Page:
[tdwg-content] Fwd: [Fwd: Re: If you need something for referring to a population, then it is probably best to do it as a related class]
deepreef at bishopmuseum.org
Wed May 4 23:46:12 CEST 2011
Alas, I don't have time to dive-in to this conversation in full (I still owe
too many things to too many people), though I have been very tempted!
> The model supports links to alternative concepts. The uniprot and bio2rdf,
> URI's can be considered closely related concepts.
> The way this works ideally is that the identifier of this insect (from
TDWG) makes the assertion that
> represents an instance of this
But if I understand you correctly, alternate concepts don't exist within
taxonconcept.org; but only as links to other repositories of concepts, that
may or may not be congruent with those represented in taxonconcept.org. If
that's the case, then what happens when the person who identifies the
doesn't agree with the concept represented in
[http://lod.taxonconcept.org/ses/z9oqP#Species] -- or any other concept
represented in taxonconcept.org? Do they have to hunt around through the
other repositories to find the right one?
Let me give an example. The type specimen of Centropyge fisheri was
collected in Hawaii (e.g.,
http://pbs.bishopmuseum.org/images/JER/detail.asp?ID=-1377454029 ). The type
specimen of C. flavicauda was collected in the South China Sea, and is
known throughout the rest of the tropical Pacific (e.g.,
Many taxonomists have treated these two species as distinct and valid; and
hence two separate taxon concepts representing populations in Hawaii, and in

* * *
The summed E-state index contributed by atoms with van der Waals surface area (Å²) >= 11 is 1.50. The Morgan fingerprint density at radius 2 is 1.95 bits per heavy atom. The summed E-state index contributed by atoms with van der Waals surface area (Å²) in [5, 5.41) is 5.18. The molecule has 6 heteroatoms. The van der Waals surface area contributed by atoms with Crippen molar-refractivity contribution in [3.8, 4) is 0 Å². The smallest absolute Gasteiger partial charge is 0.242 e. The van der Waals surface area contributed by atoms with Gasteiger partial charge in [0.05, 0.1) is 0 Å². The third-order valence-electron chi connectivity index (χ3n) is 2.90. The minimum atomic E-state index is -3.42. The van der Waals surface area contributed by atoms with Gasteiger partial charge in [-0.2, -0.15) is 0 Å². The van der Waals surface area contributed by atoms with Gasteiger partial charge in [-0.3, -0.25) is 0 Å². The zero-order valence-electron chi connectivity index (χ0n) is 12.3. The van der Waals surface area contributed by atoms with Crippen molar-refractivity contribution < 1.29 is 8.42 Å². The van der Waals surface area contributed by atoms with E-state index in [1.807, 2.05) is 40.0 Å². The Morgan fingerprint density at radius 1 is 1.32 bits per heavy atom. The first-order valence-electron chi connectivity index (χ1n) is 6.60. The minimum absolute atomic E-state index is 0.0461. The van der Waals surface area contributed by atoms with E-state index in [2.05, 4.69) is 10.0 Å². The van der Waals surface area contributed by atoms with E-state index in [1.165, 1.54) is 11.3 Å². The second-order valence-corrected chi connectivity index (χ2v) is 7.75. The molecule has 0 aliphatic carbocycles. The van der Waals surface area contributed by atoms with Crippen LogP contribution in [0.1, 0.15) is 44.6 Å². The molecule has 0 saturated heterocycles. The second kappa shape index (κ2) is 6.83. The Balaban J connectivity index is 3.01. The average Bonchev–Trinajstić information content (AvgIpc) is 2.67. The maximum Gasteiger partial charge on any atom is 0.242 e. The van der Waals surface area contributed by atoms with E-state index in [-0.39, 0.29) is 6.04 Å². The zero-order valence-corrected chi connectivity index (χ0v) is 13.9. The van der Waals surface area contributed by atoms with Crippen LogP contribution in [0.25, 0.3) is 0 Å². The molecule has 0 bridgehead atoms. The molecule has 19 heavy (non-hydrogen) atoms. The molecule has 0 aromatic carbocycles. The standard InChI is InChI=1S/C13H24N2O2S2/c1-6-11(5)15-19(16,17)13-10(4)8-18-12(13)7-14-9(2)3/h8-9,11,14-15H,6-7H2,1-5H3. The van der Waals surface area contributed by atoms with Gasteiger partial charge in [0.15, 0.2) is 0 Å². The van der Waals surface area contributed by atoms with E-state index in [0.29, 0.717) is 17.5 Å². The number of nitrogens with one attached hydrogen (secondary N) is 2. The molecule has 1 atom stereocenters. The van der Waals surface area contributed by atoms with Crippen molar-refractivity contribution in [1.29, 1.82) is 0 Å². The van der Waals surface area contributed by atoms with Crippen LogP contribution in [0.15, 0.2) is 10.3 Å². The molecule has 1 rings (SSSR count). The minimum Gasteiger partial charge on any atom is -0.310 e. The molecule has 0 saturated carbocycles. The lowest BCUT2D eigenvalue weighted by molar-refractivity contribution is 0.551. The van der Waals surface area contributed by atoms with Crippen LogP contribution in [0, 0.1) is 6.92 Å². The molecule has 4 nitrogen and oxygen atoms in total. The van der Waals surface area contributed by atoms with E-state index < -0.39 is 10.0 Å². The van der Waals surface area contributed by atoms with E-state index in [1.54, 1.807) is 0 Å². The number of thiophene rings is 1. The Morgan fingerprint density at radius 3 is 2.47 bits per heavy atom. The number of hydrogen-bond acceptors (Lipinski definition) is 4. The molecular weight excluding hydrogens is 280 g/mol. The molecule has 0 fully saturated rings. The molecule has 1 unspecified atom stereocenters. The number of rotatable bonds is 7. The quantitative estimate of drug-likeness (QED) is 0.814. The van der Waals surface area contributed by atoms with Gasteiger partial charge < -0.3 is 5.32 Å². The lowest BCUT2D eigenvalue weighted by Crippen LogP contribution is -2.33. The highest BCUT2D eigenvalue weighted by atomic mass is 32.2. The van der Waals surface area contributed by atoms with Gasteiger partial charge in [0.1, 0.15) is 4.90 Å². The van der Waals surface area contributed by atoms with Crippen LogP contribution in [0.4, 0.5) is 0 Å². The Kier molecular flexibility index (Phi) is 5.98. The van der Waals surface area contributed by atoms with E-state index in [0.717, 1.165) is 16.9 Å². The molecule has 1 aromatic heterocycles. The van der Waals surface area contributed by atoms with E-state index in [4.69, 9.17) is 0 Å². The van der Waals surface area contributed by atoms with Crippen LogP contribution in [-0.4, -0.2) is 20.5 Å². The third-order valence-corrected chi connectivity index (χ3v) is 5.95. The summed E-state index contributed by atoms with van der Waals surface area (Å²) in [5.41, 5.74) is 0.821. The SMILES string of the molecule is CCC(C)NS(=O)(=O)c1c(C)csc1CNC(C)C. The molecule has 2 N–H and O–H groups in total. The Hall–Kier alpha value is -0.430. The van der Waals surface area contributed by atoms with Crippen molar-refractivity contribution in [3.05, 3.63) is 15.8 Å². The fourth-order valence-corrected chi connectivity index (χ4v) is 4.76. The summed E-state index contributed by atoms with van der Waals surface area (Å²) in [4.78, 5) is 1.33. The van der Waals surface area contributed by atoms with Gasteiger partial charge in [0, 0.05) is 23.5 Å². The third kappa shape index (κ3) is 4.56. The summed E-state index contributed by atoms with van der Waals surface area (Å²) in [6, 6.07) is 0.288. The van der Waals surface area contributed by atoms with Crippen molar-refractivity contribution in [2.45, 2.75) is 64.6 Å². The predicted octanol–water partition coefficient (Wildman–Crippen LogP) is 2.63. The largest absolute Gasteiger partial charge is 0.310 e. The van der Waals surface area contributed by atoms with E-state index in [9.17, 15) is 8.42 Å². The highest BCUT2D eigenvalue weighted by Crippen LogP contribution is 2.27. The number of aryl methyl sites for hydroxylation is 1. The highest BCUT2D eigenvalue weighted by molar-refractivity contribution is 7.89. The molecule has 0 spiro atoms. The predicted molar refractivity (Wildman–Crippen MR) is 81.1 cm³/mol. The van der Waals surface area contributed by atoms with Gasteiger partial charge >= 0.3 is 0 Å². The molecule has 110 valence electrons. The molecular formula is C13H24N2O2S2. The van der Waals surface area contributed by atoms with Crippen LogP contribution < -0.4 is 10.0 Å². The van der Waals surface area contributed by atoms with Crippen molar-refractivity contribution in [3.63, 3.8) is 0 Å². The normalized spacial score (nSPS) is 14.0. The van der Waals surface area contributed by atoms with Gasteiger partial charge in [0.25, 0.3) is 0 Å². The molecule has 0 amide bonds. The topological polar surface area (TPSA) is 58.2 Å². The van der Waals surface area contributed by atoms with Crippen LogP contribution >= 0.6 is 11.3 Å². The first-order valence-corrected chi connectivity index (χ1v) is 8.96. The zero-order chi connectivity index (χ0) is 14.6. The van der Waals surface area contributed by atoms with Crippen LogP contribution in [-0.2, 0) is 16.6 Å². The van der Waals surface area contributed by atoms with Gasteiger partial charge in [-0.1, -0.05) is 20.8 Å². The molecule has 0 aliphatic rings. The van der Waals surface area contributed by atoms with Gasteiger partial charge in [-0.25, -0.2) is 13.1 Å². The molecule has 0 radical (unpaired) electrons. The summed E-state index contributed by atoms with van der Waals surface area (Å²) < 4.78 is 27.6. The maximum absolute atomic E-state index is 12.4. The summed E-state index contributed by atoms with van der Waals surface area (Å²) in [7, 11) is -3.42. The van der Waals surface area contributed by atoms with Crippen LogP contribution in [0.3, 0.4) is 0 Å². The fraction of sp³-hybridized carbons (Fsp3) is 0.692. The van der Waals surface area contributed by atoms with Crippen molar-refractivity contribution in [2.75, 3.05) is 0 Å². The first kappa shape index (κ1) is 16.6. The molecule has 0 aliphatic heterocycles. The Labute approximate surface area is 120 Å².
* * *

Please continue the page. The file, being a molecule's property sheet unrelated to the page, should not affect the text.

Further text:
the broader Pacific, respectively. Other taxonomists have considered them
to be conspecific, and thus only one species throughout the tropical
Pacific, including Hawaii. The name "fisheri" has priority, so the concept
labeled as "Centropyge fisheri, sensu stricto" refers to the species concept
consisting of individuals from Hawaii, and the concept labeled as
"Centropyge fisheri, sensu lato" refers to the species concept consisting of
individuals throughout the tropical Pacific (including Hawaii).
If I understand you correctly, there would be only one of these two concepts
represented in taxonconcept.org. For the sake of argument, let's say it was
the sensu lato concept (which is the more modern interpretation, lumping the
two historically distinct species). What if someone made an observation in
Johnston Atoll, and they are a splitter (i.e. recognizing Hawaii C. fisheri
as a distinct species from Pacific C. flavicauda), and wanted to identify
their specimen to the concept that *excludes* the Hawaii population (i.e.,
C. flavicauda)? Would they be able to do so? Or would they have to look
through uniprot and bio2rdf, DBpedia, etc. to find a species-level concept
that matches the one they want to represent the observation as?
Apologies if I have completely misunderstood this conversation...but at the
very least, perhaps a concrete example (with pictures!) might help to
disambiguate some of this thread.
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